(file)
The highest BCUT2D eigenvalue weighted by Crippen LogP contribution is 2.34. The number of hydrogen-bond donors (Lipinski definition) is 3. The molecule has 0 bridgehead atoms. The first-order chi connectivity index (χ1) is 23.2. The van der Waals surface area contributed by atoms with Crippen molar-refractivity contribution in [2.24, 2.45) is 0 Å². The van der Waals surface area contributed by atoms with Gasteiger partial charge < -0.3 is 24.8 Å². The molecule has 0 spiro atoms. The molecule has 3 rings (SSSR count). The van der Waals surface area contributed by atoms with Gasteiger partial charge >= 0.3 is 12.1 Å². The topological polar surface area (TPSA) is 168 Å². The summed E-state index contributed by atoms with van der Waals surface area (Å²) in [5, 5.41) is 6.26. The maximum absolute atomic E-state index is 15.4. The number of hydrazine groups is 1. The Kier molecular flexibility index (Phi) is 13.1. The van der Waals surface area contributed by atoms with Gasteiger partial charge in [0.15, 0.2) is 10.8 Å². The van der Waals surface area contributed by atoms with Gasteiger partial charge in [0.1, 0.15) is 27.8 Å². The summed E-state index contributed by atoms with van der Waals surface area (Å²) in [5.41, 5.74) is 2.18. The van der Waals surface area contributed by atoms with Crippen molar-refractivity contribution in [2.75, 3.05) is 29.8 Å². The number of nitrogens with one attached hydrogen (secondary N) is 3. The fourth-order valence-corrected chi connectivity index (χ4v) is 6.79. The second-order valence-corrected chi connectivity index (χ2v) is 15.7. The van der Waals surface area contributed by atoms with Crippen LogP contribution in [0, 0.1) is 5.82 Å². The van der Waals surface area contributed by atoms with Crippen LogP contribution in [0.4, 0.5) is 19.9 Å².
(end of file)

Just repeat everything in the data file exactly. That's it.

The highest BCUT2D eigenvalue weighted by Crippen LogP contribution is 2.34. The number of hydrogen-bond donors (Lipinski definition) is 3. The molecule has 0 bridgehead atoms. The first-order chi connectivity index (χ1) is 23.2. The van der Waals surface area contributed by atoms with Crippen molar-refractivity contribution in [2.24, 2.45) is 0 Å². The van der Waals surface area contributed by atoms with Gasteiger partial charge < -0.3 is 24.8 Å². The molecule has 0 spiro atoms. The molecule has 3 rings (SSSR count). The van der Waals surface area contributed by atoms with Gasteiger partial charge >= 0.3 is 12.1 Å². The topological polar surface area (TPSA) is 168 Å². The summed E-state index contributed by atoms with van der Waals surface area (Å²) in [5, 5.41) is 6.26. The maximum absolute atomic E-state index is 15.4. The number of hydrazine groups is 1. The Kier molecular flexibility index (Phi) is 13.1. The van der Waals surface area contributed by atoms with Gasteiger partial charge in [0.15, 0.2) is 10.8 Å². The van der Waals surface area contributed by atoms with Gasteiger partial charge in [0.1, 0.15) is 27.8 Å². The summed E-state index contributed by atoms with van der Waals surface area (Å²) in [5.41, 5.74) is 2.18. The van der Waals surface area contributed by atoms with Crippen molar-refractivity contribution in [2.75, 3.05) is 29.8 Å². The number of nitrogens with one attached hydrogen (secondary N) is 3. The fourth-order valence-corrected chi connectivity index (χ4v) is 6.79. The second-order valence-corrected chi connectivity index (χ2v) is 15.7. The van der Waals surface area contributed by atoms with Crippen LogP contribution in [0, 0.1) is 5.82 Å². The van der Waals surface area contributed by atoms with Crippen LogP contribution in [0.4, 0.5) is 19.9 Å².